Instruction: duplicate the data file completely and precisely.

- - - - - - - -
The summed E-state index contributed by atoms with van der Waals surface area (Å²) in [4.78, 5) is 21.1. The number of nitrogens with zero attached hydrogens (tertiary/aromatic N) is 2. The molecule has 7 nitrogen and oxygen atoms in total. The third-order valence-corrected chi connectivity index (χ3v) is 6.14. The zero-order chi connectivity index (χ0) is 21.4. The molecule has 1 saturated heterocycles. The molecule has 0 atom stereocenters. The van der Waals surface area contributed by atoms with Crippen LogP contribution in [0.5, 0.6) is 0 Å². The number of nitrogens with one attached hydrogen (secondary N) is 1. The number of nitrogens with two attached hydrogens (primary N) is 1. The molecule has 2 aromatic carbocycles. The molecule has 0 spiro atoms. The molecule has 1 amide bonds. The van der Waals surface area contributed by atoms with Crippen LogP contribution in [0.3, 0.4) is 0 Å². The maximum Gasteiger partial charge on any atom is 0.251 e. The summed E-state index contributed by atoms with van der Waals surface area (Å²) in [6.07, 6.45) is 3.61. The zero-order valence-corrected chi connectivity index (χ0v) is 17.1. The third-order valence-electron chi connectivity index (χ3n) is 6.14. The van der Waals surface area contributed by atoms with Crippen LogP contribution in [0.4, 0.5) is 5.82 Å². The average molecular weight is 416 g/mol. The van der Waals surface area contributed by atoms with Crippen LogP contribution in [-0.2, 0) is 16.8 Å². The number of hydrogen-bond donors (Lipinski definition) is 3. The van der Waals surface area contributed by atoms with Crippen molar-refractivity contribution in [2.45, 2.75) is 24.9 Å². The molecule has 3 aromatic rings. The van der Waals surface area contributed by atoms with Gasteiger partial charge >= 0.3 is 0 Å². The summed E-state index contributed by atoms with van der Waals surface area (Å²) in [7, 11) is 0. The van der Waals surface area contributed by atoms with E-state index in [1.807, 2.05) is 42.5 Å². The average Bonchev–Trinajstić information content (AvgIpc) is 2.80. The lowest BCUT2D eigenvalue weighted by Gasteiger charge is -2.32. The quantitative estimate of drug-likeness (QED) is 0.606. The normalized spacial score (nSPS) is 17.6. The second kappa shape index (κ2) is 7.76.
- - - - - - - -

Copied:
The summed E-state index contributed by atoms with van der Waals surface area (Å²) in [4.78, 5) is 21.1. The number of nitrogens with zero attached hydrogens (tertiary/aromatic N) is 2. The molecule has 7 nitrogen and oxygen atoms in total. The third-order valence-corrected chi connectivity index (χ3v) is 6.14. The zero-order chi connectivity index (χ0) is 21.4. The molecule has 1 saturated heterocycles. The molecule has 0 atom stereocenters. The van der Waals surface area contributed by atoms with Crippen LogP contribution in [0.5, 0.6) is 0 Å². The number of nitrogens with one attached hydrogen (secondary N) is 1. The number of nitrogens with two attached hydrogens (primary N) is 1. The molecule has 2 aromatic carbocycles. The molecule has 0 spiro atoms. The molecule has 1 amide bonds. The van der Waals surface area contributed by atoms with Crippen LogP contribution in [0.3, 0.4) is 0 Å². The maximum Gasteiger partial charge on any atom is 0.251 e. The summed E-state index contributed by atoms with van der Waals surface area (Å²) in [6.07, 6.45) is 3.61. The zero-order valence-corrected chi connectivity index (χ0v) is 17.1. The third-order valence-electron chi connectivity index (χ3n) is 6.14. The van der Waals surface area contributed by atoms with Crippen LogP contribution in [0.4, 0.5) is 5.82 Å². The average molecular weight is 416 g/mol. The van der Waals surface area contributed by atoms with Crippen LogP contribution in [-0.2, 0) is 16.8 Å². The number of hydrogen-bond donors (Lipinski definition) is 3. The van der Waals surface area contributed by atoms with Crippen molar-refractivity contribution in [2.45, 2.75) is 24.9 Å². The molecule has 3 aromatic rings. The van der Waals surface area contributed by atoms with Gasteiger partial charge >= 0.3 is 0 Å². The summed E-state index contributed by atoms with van der Waals surface area (Å²) in [7, 11) is 0. The van der Waals surface area contributed by atoms with E-state index in [1.807, 2.05) is 42.5 Å². The average Bonchev–Trinajstić information content (AvgIpc) is 2.80. The lowest BCUT2D eigenvalue weighted by Gasteiger charge is -2.32. The quantitative estimate of drug-likeness (QED) is 0.606. The normalized spacial score (nSPS) is 17.6. The second kappa shape index (κ2) is 7.76.